Back to Bike Fish

Damper

A traditional Australian bread, adapted for bicycle travellers

Grace Newhaven

2001 / September 4

historical background | advantages for modern cyclists | recipe | picture

| other food ideas from Fish | Damper links on the www |


Note : Fire bans may be currently in force in South Eastern Australia - your damper may need to wait till March

Deep at the centre of Australian folk tradition is the memory of a simple, hand made bread prepared by several generations of pioneers and travelling bush people.

For historical and economic reasons in the 19th century and later, Australia's often isolated rural population relied on a very small group of staples which were both durable and easily transportable - flour, tea, sugar - supplemented by whatever fresh meats were available. While this diet was far from nutritious by modern standards, it was enough to support life in the harsh conditions of the Outback.

With these commodities the only ones available, and no reliable access to settlements and established bakeries, outback workers and travellers, (many of them cyclists) resorted to their own version of bread, cooked as required on an open fire at the campsite. For this purpose, the traveller simply mixed flour with a rising agent (baking powder) and water, to produce a stiff dough that could be baked on the coals of a wood fire. In time, a variety of flour with the rising ingredient pre-mixed became available, known as "self-raising” flour.

The bread made in this way became known as "damper" (perhaps because the fire was "damped" down to a moderate heat for this particular purpose).

This technique remains firmly embedded in the folk memory of modern Australians, but is no longer widely practised. Modern explorers in their 4 X 4's can carry as much "shop bread" as they wish, and no longer require the skills of their ancestors.

However, this technique has something to offer cyclists, who - like other non-motorised travellers in the past - need a wholesome staple food that is simple to carry, easy to prepare, and good to eat.

While I do not suggest that this bread is a sufficient food in itself, damper is a very practical idea for cyclists for the following reasons:

  • no hardware required - except cup or bowl to mix dough in
  • no fuel necessary - uses wood on site
  • simplicity - apart from water and a little salt, only one ingredient ( self rising/raising flour). No yeast or "starter" is necessary.
  • very compact - the ingredient is easy to carry, just add water
  • cheap - much cheaper than bread or crackers
  • economical - make only as much as you want, when you want it
  • fresh - makes breakfast on the spot, & pack another for lunch
  • adaptable - add dried fruit or sugar for a sweet bread. Add fibre, cheese & herbs as you wish.
  • quality - much higher than factory bread
  • quick - fire takes 15 mins to make coals, then bread cooks in 5 - 10 mins
  • accessibility - self raising flour is readily available from general stores , even in remote areas

----------------------------------------------------------------------------------

The recipe :

  • a cup of self raising flour, preferably wholemeal ;
  • pinch of salt
  • optional : a teaspoon of linseed or oat bran - for extra fibre. A little semolina makes for a nice crust, too.
  • half cup of water ( note that the proportion is roughly 2:1 or less).The dough should be stiff.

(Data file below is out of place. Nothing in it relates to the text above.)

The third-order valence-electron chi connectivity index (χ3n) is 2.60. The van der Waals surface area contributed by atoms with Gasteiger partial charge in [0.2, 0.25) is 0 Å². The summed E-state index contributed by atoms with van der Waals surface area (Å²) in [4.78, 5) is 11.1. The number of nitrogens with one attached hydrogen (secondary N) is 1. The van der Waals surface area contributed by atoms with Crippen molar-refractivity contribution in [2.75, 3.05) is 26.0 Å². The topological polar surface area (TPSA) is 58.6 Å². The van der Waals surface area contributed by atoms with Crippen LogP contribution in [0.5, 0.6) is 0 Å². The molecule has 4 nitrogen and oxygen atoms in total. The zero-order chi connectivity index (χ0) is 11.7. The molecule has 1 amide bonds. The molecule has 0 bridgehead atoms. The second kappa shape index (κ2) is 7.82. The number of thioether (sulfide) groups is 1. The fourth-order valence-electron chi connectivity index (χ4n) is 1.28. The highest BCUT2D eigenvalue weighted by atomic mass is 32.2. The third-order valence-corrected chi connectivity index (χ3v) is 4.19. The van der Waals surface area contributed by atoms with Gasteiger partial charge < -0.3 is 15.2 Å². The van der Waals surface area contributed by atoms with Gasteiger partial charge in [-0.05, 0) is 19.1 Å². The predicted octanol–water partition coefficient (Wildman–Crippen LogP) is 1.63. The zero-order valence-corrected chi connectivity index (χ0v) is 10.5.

Method :

  • collect a kg or so of fallen twigs and sticks, say finger width diameter
  • build a small fire in a narrow trench about 1.5 m long by 200mm wide by 150 mm deep ( 54 x 8 x 6 inches) as in the picture below….
  • mix dry ingredients, add water gradually. ( I use a 1.0 litre plastic bowl, which travels on the end of my folded tent , ie doesn't take up any space)
  • kneed into a stiff dough
  • rake glowing coals to one end of the trench, away from flames, allow them to die down a little ( Note that this technique is good for general cooking as well , as it makes a gentle simmer very easy)
  • form dough into a slab aprox 200 x 100 x 20mm, or as big as the palm of your hand , & place carefully on the hot coals.
  • turn with fork or fingers after about 3-5 minutes. Brush off any sticking coals !
  • turn again as necessary. Should be ready to eat in about 5 minutes. When it's done, it should have a browned crust, and sound hollow if you tap with your fingers.

Alternatively, make a larger quantity, place under the coals for approx 30 mins.

With more practice, you may be able to leave a larger quantity in the ashes overnight - the ashes will remain warm all night, and your loaf should be ready by morning.

Note : if self raising flour is not available, 2 tsp of baking powder to 1C plain flour should produce the same result.

I have assumed that :

  • there are no bush fire hazards or restrictions in force.
  • there is ample fallen wood - you will need a kg or so. Can the environment provide that?
  • your fire is made in a small trench, & buried when you leave
  • you are camping legally - smoke is a give away.
  • you have some water to mix the dough, and a little for clean-up.

 

The result seems to be very similar to Scots/ Canadian "bannocks." (see below). The loaves I made were similar to India's "naan" in appearance, texture and flavour.

for comparisons, see

Damper (Australian Bush Bread)

http://www.ozemail.com.au/~d2910pn1/recipes/Damper.html

http://www.globalgourmet.com/food/egg/egg0597/damper.html

Damper as "bush tucker" in Roebourne, WA

http://www.roebourne.wa.edu.au/culture/picturedamper.htm

http://countrylife.net/bread/recipes/664.html

Zuni Indian Bread http://soar.berkeley.edu/recipes/ethnic/native/zuni-indian-bread1.rec

Scottish Bannocks http://www.ichef.com/ichef-recipes/Breads/13749.html

Hard Tack biscuits from the US Civil War period http://www.39thiowa.com/civil_war_food.htm